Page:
Benny Gantz is the only one who can form a coalition - opinion

If Netanyahu fails to reach 61 seats in the Knesset, the ultra-Orthodox may rethink their approach and realize that Gantz can build a government.

 Benny Gantz at the announcement of a merger between Blue and White and New Hope, July 10, 2022. (photo credit: AVSHALOM SASSONI/MAARIV)
Benny Gantz at the announcement of a merger between Blue and White and New Hope, July 10, 2022.

We are just after the holidays and at the beginning of the new year – a fresh start. Ironically, we look ahead to yet another holiday, but perhaps not a celebratory one. We find ourselves in a polarizing political situation, just a few days before the fifth election in four years.

This election period and political campaigns are creating an atmosphere of division, of opposing camps. Priorities appear distorted, with politicians setting foundations for new walls or adding blocks to existing walls of division. 

My parents instilled in me the belief that we should always choose to build bridges rather than walls. 

Bear with me on this analogy. 

It is true that sometimes, some walls, some protective walls must be erected: against injustice, against violence, against hatred. But our primary intention and obligation should be to build bridges, in spite of any complexities or challenges along the way. The prospect of living in a gray, walled-up world is too somber to give up hope for bridges of peace between us and among us.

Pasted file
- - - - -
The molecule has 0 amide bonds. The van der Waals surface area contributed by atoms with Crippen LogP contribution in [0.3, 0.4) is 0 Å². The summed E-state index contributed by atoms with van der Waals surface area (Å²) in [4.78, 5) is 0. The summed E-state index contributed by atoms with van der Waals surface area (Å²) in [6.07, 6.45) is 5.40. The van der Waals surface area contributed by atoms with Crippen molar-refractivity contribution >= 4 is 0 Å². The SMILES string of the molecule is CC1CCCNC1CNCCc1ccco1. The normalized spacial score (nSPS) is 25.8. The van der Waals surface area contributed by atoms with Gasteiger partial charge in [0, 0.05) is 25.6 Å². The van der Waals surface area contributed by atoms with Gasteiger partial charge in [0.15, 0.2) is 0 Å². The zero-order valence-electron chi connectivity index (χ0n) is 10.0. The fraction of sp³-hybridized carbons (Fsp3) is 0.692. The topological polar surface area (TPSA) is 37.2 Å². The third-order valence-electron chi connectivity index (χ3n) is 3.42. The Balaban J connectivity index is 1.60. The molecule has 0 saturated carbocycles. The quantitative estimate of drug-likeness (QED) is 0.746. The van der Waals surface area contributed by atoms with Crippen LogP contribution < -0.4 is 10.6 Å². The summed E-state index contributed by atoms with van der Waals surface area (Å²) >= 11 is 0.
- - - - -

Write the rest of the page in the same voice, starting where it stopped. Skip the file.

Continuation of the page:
DEFENSE MINISTER and leader of the National Unity Party, Benny Gantz, attends the Jerusalem Post/Maariv conference in Tel Aviv, on Monday.  (credit: AVSHALOM SASSONI/FLASH90) DEFENSE MINISTER and leader of the National Unity Party, Benny Gantz, attends the Jerusalem Post/Maariv conference in Tel Aviv, on Monday. (credit: AVSHALOM SASSONI/FLASH90)

Hate, by the way, is not only the product of extreme positions but also of extreme styles of delivery. 

In my opinion, we must not distinguish between the two. 

After an ugly incident that took place in the Knesset plenum not long ago, a certain party leader said that when choosing between substance and style, he chooses substance. Why must we choose? Why can’t we insist on both our words and the way we deliver them? 

Choosing between substance and style

We often deal with complex issues, sometimes even controversial ones – but we shouldn’t be handling anything by hurling personal insults at one another, or by violently knocking out our opponents. Even our opponents are our brothers and sisters. They will always be our brothers and sisters. When anyone loses sight, they need only look back at our founding fathers. It is Menachem Begin who once shouted, “We are brothers! And brothers – they don’t knock each other out.”

Today in particular, when we face internal turmoil and external challenges, the State of Israel needs balanced, responsible leaders. Leaders who understand and are equipped to face the magnitude of our threats, but also leaders who know the weight of their words and the way they are said – whether in the Knesset plenum, at home, or on the streets of Jerusalem.